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- p52 : a play on light
- p52.2 : framed
- month 01 : framing
- month 02 : balance
- month 03 : lines
- month 04 : lens choice
- month 05 : aspect ratios and camera position
- month 06 : patterns & contrast
- month 07 : tonality
- month 09 : portraiture
- month 08 : color theory
- month 10 : complexity
- month 11 : classic rules of composition
- month 12 : creative techniques
- photographer’s choice
- p52.3 : perspectives
52.2 month 03 : lines
Leading Lines, Horizontals, Verticals, Diagonals, Curves
Our next topic is the use of lines to prompt visual interest and help forge a connection between viewer and subject. The use of leading lines in photography is a compelling way to enhance the composition of an image. Lines help to create a visual narrative by telling the viewer what is the main subject of the image. In many instances, they encourage us to explore further by leading our eye through the frame. In some cases, they can even direct our eye out of the frame.
Depending on the photographer’s use of lines and intent, they can create depth and dimension, or impart tension or serenity. Lines are everywhere to be found: fences and roads, stairways and walls. Even the crook of an extended arm or a shaft of light can create a leading line. Check out this week’s images for more examples of where leading lines can take you.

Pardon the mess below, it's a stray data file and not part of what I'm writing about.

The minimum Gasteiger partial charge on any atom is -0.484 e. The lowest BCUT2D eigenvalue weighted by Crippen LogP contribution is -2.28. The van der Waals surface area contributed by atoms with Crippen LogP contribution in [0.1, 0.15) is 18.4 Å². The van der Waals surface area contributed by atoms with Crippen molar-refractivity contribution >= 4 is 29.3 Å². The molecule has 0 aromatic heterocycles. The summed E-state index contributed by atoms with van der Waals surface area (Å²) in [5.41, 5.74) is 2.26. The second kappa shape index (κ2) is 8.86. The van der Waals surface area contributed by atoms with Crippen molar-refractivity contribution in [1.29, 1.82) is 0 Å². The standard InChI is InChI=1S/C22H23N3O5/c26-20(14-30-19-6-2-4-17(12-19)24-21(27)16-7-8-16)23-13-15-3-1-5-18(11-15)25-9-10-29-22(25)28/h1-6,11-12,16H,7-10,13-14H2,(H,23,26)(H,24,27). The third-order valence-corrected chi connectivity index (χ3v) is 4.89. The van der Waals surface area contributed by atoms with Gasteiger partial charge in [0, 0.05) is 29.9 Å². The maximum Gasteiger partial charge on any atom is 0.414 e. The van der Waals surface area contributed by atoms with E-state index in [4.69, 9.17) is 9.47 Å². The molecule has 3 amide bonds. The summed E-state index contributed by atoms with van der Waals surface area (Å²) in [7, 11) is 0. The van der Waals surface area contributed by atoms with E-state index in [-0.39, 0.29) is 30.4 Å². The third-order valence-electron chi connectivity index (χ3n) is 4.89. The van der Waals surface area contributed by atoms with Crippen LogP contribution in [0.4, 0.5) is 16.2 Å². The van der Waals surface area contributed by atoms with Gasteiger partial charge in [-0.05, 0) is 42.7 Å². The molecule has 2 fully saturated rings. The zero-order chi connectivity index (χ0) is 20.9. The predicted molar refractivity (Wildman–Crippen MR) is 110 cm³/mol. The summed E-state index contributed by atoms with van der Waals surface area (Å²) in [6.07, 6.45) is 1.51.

Each type of line typically inspires a different kind of feeling in the viewer. For horizontal lines, there is a tendency towards peacefulness, serenity and stability. Think of a classic shot of a desert horizon at sunset, a tranquil lake at dawn, or a magnificent row of tulips. Vertical lines imply something more dynamic, suggesting growth and power. Towering buildings, massive trees, even a small person shot from a low angle can impart and sense of strength and grandeur.
There is a sense of movement and immediacy when diagonal lines are effectively captured in a photograph. When used thoughtfully, they can imbue an image with tension and energy. Diagonal lines can give a sense of soaring structure, or add remarkable depth to an image. As is the case with other kinds of lines, they help direct the eye and encourage the viewer to explore the frame. Diagonal lines can add a sense of motion and anticipation.
Curves can be playful, graceful, lingering, subtle, intense, even sexy. In photography, a curved line encourages the eye to meander and explore. Arcs and semi-circles are a variation on curved lines. These types of lines can help to frame or isolate the subject of an image. S-shaped lines are still another variation and are used frequently in visual arts for their sense of grace, balance and beauty.
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